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Wall Street ends sharply lower on fears of bank contagion

  • First Republic Bank Falls Over Suspending Dividends
  • SVB Finans applies for bankruptcy protection
  • FedEx jumps on increase in full-year earnings forecast
  • Indexes down: Dow 1.19%, S&P 1.10%, Nasdaq 0.74%

NEW YORK, March 17 (Reuters) – Wall Street closed lower on Friday, marking the end of a turbulent week dominated by an unfolding banking crisis and the gathering storm clouds of a possible recession.

All three indexes ended the session deep in negative territory, with financial stocks (.SPNY) down the most among the major S&P 500 sectors.

For the week, while the benchmark S&P 500 ended higher than last Friday’s close, the Nasdaq and Dow posted weekly declines.

SVB Financial Group ( SIVB.O ) announced it would seek Chapter 11 bankruptcy protection, the latest development in an ongoing drama that began last week with the collapse of Silicon Valley Bank and Signature Bank ( SBNY.O ), sparking fears of contagion through the entire global banking system.

“(The sale) is a bit of an overreaction,” said Oliver Pursche, senior vice president at Wealthspire Advisors in New York. “But there is validity to some of the concerns regarding overall liquidity and a potential liquidity crisis.”

Those worries have spread to Europe, as Credit Suisse ( CSGN.S ) shares stumbled on liquidity worries, prompting politicians to scramble to calm markets.

“This goes much further than just a run on SVB or First Republic, it goes to the real impact these rate hikes are having on capital and balance sheets,” Pursche added. “And you’re seeing it affect big institutions like Credit Suisse, and it’s got people rattled.”

Over the past two weeks, the S&P Banking Index (.SPXBK) and the KBW Regional Banking Index (.KRX) have plunged 4.6% and 5.4%, respectively, their biggest two-week declines since March 2020.

First Republic Bank ( FRC.N ) plunged 32.8% after the bank announced it was suspending its dividend, reversing Thursday’s surge sparked by an unprecedented $30 billion bailout from major financial institutions

Among First Republic’s peers, PacWest Bancorp ( PACW.O ) fell 19.0% while Western Alliance ( WAL.N ) shed 15.1%.

US-traded shares of Credit Suisse also closed sharply lower, down 6.9%.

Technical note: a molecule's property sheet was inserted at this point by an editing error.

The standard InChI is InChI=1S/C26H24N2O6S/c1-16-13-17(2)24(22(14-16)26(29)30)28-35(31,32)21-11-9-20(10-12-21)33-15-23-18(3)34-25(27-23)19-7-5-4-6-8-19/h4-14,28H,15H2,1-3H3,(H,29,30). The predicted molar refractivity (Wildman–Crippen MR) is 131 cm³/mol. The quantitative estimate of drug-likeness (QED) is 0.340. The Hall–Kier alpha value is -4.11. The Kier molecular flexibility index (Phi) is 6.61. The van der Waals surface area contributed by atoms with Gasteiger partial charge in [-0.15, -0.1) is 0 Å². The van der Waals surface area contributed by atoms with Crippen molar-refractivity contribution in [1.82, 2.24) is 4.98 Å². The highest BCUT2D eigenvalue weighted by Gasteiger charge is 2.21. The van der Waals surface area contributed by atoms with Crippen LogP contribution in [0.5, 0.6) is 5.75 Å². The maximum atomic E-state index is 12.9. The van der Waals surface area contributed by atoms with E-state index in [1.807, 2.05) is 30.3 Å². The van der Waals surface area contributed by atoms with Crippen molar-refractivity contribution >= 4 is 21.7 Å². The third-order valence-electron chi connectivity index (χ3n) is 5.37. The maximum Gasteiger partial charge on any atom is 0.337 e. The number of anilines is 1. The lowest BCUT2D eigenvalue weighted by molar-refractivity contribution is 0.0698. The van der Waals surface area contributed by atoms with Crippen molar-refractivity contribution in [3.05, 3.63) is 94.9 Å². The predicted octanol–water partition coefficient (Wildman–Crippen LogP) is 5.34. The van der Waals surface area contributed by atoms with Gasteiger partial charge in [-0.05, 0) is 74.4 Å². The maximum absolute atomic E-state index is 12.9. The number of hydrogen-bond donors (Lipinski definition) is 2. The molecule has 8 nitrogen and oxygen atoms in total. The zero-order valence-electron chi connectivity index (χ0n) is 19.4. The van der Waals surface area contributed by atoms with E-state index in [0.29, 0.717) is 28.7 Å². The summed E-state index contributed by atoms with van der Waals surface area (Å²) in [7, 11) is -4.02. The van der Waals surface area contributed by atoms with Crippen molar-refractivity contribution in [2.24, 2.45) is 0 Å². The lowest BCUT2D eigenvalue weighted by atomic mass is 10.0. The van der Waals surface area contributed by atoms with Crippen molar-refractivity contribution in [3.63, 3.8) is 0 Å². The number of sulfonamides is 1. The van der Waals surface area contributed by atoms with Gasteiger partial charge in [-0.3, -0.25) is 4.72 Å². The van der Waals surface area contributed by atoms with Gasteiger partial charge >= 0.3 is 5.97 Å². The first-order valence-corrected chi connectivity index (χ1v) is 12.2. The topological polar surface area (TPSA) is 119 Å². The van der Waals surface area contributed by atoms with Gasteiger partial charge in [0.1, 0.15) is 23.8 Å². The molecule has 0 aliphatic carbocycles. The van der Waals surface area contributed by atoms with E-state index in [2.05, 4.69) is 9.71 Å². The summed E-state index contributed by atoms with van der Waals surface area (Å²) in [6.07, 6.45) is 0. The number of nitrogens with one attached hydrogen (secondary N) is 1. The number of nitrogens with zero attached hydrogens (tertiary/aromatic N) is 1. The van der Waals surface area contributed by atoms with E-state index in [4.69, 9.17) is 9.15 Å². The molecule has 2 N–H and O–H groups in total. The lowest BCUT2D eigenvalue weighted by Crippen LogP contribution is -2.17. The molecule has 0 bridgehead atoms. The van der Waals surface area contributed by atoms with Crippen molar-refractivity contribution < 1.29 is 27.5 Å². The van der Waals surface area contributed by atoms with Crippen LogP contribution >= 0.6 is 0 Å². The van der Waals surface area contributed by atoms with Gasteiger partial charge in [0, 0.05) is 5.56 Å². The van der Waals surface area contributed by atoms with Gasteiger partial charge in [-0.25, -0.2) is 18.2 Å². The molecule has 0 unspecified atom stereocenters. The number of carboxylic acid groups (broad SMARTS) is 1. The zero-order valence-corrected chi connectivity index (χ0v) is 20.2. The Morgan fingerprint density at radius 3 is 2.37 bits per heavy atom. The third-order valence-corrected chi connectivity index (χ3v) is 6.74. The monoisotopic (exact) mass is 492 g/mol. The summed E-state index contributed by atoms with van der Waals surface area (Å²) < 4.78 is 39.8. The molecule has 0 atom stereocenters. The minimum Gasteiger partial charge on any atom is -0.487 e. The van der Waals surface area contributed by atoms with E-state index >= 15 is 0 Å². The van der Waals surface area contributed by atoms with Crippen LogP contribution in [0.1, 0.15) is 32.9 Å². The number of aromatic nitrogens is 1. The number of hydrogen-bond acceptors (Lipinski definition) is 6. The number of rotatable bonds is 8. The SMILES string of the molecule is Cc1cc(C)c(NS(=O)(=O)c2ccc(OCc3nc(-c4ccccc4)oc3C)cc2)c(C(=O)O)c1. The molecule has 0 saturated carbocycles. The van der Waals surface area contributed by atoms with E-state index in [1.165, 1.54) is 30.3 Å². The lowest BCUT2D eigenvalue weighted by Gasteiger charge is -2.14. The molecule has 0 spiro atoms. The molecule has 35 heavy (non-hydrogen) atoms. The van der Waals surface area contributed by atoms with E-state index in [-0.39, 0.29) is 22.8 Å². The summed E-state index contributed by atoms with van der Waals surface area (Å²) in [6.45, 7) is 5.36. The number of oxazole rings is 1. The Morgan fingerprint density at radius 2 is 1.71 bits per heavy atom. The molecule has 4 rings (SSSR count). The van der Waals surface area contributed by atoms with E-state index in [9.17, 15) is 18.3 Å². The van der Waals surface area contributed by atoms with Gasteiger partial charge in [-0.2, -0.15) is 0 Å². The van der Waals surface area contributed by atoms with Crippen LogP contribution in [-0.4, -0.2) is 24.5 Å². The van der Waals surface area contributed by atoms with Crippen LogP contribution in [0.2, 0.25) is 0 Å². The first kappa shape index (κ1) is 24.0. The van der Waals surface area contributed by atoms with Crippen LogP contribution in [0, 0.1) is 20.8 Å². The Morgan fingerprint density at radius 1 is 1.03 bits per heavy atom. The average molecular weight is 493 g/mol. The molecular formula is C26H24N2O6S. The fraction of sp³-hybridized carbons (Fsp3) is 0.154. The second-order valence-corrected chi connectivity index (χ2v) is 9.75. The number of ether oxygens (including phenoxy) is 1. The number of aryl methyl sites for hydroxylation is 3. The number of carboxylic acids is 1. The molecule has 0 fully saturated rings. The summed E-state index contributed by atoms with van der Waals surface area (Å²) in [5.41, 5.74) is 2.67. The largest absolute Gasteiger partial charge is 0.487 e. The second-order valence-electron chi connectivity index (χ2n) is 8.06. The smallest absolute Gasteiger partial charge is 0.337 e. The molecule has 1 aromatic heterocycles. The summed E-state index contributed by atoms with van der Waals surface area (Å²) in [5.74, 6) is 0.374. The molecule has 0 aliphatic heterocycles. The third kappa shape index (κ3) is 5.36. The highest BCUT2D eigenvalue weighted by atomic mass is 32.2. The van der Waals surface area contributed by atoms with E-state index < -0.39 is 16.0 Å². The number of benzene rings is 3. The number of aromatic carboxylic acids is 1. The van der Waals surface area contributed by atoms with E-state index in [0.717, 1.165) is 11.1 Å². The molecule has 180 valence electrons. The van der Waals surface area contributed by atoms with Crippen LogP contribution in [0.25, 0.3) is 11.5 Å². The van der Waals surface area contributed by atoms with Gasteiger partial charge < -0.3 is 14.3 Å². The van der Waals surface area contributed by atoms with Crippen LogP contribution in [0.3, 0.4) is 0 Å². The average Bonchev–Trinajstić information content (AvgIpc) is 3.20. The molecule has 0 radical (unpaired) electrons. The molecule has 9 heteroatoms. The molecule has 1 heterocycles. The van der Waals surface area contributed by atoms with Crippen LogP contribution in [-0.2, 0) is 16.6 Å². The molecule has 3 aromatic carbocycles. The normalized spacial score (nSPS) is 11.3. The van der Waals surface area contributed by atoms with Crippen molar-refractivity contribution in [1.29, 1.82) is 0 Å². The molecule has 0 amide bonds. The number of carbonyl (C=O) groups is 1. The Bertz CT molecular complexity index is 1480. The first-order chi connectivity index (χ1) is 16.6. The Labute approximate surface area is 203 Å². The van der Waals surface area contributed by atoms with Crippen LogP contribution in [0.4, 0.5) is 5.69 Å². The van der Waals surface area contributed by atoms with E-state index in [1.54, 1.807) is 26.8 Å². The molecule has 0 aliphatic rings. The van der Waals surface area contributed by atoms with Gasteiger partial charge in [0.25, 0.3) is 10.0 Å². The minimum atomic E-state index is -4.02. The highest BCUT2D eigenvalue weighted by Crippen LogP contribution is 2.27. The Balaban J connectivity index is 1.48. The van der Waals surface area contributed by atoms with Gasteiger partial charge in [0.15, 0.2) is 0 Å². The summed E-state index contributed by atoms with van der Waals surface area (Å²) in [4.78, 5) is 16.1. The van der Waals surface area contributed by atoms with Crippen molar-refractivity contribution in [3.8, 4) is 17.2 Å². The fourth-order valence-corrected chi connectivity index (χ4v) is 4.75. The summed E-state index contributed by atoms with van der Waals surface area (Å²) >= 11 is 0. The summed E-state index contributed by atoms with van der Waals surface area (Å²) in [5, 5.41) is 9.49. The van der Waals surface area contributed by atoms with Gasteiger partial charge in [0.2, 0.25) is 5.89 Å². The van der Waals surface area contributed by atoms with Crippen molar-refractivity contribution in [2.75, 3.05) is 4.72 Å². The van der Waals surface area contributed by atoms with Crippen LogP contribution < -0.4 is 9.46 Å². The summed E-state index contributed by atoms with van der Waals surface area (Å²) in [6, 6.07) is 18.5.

Investors are now turning their eyes to the Federal Reserve’s two-day monetary policy meeting next week.

In light of recent developments in the banking sector and data suggesting a softening of the economy, investors have adjusted their expectations regarding the size and duration of the Fed’s restrictive rate hikes.

“This ATM crisis has increased the chance of recession and accelerated the downturn in the economy,” Pursche said. “It is natural that the Fed is reassessing its course of action, but it remains very clear that even if inflation is slowing, it remains a concern and needs to be brought under control.”

At last glance, financial markets have priced in a 60.5% probability that the central bank will raise the key policy rate by 25 basis points, and a 39.5% probability that it will leave the current rate unchanged, according to CME’s FedWatch tool.

The Dow Jones Industrial Average (.DJI) fell 384.57 points, or 1.19%, to 31,861.98, the S&P 500 (.SPX) lost 43.64 points, or 1.10%, to 3,916.64 and The Nasdaq Composite fell (.86IC) 6 points (.IXIC. 0.74% to 11,630.51.

All 11 major sectors of the S&P 500 ended the session in negative territory.

On the upside, FedEx Corp ( FDX.N ) rose 8.0% after raising its forecast for the current fiscal year.

Declining issues outnumbered advancing ones on the NYSE by a ratio of 4.07 to 1; on the Nasdaq, a 2.94 to 1 ratio favored decliners.

S&P 500 posted 5 new 52-week highs and 20 new lows; The Nasdaq Composite registered 29 new highs and 320 new lows.

Volume on US exchanges was 19.41 billion shares, compared to the average of 12.49 billion over the past 20 trading days.

Reporting by Stephen Culp in New York Additional reporting by Shubham Batra and Amruta Khandekar in Bengaluru Editing by Matthew Lewis

Our standards: Thomson Reuters Trust Principles.

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